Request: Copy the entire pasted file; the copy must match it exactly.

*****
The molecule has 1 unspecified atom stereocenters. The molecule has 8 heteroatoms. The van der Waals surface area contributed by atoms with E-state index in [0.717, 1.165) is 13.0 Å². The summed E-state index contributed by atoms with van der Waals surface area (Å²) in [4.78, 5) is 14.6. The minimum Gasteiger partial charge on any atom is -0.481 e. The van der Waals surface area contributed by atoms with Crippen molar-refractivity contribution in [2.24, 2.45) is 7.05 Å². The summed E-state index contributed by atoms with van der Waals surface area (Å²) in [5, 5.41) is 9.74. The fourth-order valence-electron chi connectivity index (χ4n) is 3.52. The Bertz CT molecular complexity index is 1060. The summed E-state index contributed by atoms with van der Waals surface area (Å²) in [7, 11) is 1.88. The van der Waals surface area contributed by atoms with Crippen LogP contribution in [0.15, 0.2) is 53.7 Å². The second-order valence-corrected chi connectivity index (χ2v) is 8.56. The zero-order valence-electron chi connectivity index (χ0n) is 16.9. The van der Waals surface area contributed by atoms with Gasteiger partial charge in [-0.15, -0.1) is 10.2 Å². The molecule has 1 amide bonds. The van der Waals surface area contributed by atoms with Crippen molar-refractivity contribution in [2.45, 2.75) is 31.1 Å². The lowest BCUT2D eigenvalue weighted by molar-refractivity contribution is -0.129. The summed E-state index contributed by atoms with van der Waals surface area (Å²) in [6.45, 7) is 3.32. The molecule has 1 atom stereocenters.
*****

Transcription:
The molecule has 1 unspecified atom stereocenters. The molecule has 8 heteroatoms. The van der Waals surface area contributed by atoms with E-state index in [0.717, 1.165) is 13.0 Å². The summed E-state index contributed by atoms with van der Waals surface area (Å²) in [4.78, 5) is 14.6. The minimum Gasteiger partial charge on any atom is -0.481 e. The van der Waals surface area contributed by atoms with Crippen molar-refractivity contribution in [2.24, 2.45) is 7.05 Å². The summed E-state index contributed by atoms with van der Waals surface area (Å²) in [5, 5.41) is 9.74. The fourth-order valence-electron chi connectivity index (χ4n) is 3.52. The Bertz CT molecular complexity index is 1060. The summed E-state index contributed by atoms with van der Waals surface area (Å²) in [7, 11) is 1.88. The van der Waals surface area contributed by atoms with Crippen LogP contribution in [0.15, 0.2) is 53.7 Å². The second-order valence-corrected chi connectivity index (χ2v) is 8.56. The zero-order valence-electron chi connectivity index (χ0n) is 16.9. The van der Waals surface area contributed by atoms with Gasteiger partial charge in [-0.15, -0.1) is 10.2 Å². The molecule has 1 amide bonds. The van der Waals surface area contributed by atoms with Crippen molar-refractivity contribution in [2.45, 2.75) is 31.1 Å². The lowest BCUT2D eigenvalue weighted by molar-refractivity contribution is -0.129. The summed E-state index contributed by atoms with van der Waals surface area (Å²) in [6.45, 7) is 3.32. The molecule has 1 atom stereocenters.